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My times with Jim Brumm

First time I met Jim Brumm, I was a nervous 24-year-old hack for a trade publication, covering an Asarco annual meeting in 1993. He was a blustery 55-year-old reporter from Reuters, who wouldn’t even let the CEO answer a question before interrupting him and catching him in a contradiction. I asked the company flack, “Who is that blustery guy?”


“That’s Jim Brumm from Reuters.”


“Can he talk that way to a CEO?”


“He can if he’s right.”


First time I talked to Jim Brumm, it was six months later at a cocktail party. I was probably drunk and trying to prove I knew as much about the copper market as he did. He changed the subject immediately and started talking about his time in the Navy and how much he loved his kids. Dude went on for 45 MINUTES!


“Who is this old guy,” I thought to myself. At the time, he was 55, three years older than I am now.


First time I worked with Jim Brumm, I was an obnoxious 28-year-old reporter starting his first day at Reuters. He was 18 years into his Reuters career (“20 years if you count my stint as a filer in 1972. Of course before that I was with American Metal Market. And I was with Dow Jones. And before that was my time in Navy…”). He greeted me kind of like - a coach. The bluster was still there, but he said, “I’m glad you’re here.” He made me feel like I belonged there. Like I was worthy. And then he talked about his wife and kids for 45 minutes.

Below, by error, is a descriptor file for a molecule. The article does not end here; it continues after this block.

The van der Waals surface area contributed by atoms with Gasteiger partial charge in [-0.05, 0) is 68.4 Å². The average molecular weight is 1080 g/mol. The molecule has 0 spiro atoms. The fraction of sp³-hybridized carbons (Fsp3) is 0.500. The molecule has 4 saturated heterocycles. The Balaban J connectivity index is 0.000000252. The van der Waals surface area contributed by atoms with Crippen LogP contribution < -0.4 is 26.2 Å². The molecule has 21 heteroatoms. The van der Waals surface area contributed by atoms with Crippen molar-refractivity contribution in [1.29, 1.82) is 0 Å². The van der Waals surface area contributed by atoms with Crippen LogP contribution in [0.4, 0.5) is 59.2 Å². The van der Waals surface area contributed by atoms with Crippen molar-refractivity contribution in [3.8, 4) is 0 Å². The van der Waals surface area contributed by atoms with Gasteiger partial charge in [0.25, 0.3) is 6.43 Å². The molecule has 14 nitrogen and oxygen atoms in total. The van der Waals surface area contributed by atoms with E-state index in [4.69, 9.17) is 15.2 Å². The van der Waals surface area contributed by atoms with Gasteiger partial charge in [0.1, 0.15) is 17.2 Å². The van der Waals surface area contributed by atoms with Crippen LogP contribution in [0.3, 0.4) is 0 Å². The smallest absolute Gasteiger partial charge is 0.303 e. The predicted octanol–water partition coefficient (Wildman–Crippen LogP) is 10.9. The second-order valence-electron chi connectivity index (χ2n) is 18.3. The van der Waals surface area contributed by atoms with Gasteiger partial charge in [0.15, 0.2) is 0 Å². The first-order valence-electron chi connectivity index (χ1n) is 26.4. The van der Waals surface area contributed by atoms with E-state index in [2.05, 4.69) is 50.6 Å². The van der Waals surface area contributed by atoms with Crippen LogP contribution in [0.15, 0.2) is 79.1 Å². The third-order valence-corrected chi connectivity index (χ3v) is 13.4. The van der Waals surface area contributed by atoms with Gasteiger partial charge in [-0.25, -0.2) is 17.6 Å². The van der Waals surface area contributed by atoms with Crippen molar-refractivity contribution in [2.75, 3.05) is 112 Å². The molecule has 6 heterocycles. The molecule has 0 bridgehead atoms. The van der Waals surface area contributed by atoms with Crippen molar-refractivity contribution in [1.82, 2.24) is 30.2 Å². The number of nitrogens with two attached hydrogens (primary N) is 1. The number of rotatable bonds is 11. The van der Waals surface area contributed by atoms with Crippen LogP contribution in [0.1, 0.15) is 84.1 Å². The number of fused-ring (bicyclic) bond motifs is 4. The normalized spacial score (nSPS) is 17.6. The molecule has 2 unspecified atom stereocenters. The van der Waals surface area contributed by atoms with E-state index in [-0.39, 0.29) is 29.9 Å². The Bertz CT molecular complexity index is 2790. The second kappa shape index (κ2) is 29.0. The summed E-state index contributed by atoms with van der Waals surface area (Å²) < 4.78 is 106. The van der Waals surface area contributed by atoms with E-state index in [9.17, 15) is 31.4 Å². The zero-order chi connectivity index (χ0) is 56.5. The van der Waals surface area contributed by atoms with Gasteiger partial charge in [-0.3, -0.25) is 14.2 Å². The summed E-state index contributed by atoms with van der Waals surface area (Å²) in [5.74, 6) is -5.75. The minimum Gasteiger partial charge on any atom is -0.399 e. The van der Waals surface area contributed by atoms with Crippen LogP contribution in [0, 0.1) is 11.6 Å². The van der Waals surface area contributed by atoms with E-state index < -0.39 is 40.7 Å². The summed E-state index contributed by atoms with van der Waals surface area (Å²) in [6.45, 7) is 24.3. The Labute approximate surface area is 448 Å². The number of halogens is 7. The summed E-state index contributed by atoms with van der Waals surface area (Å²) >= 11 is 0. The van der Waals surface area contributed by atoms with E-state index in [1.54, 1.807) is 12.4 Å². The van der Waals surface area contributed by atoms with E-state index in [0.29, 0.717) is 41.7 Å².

Jim Brumm had lots of colorful aphorisms. But I think my favorite was when I came into work, bellyaching about some misdeed someone in Reuters enacted upon me.


He said, “Sit down. Sign on. And shut up.” Stopped me dead in my tracks.


And with God as my witness, I cannot sign on to my Reuters account without hearing his voice. “Sit down. Sign on. And shut up.”


First time Jim Brumm bailed me out of trouble was when the aforementioned Asarco was getting bought out. I helped break the story, but I couldn’t hang around to cover it through to the end.


“I got it, Derek.” He didn’t even hesitate. He sat down. He signed on. He shut up. Didn’t even ask me why I couldn’t stay late.


Jim, I was ashamed to say at the time. But you deserve to know: I had Bruce Springsteen tickets and I didn’t want to miss the show. Thing is, even if I told you, you would have covered for me anyway. Not because you liked me, although I’d like to think you did. But you respected the job too much not to.


So to his wife and kids: I’m sorry I kept your husband late on July 15, 1999. The show was amazing. If this were a fantasy, I would have ended it with a story about how I treated him to a Bruce Springsteen concert years later. But Jim always wanted the truth, not a fantasy.


Last time I saw Jim Brumm was at his retirement party. “Three years salary! That’s how much they’re paying me to leave.” The bluster was still there, but he was giddy. Then he talked for 45 minutes about the time he was going to spend with his wife, his kids and his grandkids. I was only too happy to listen.


See you down road, Jim. And when you see God, tell her to sit down, sign on and shut up. ■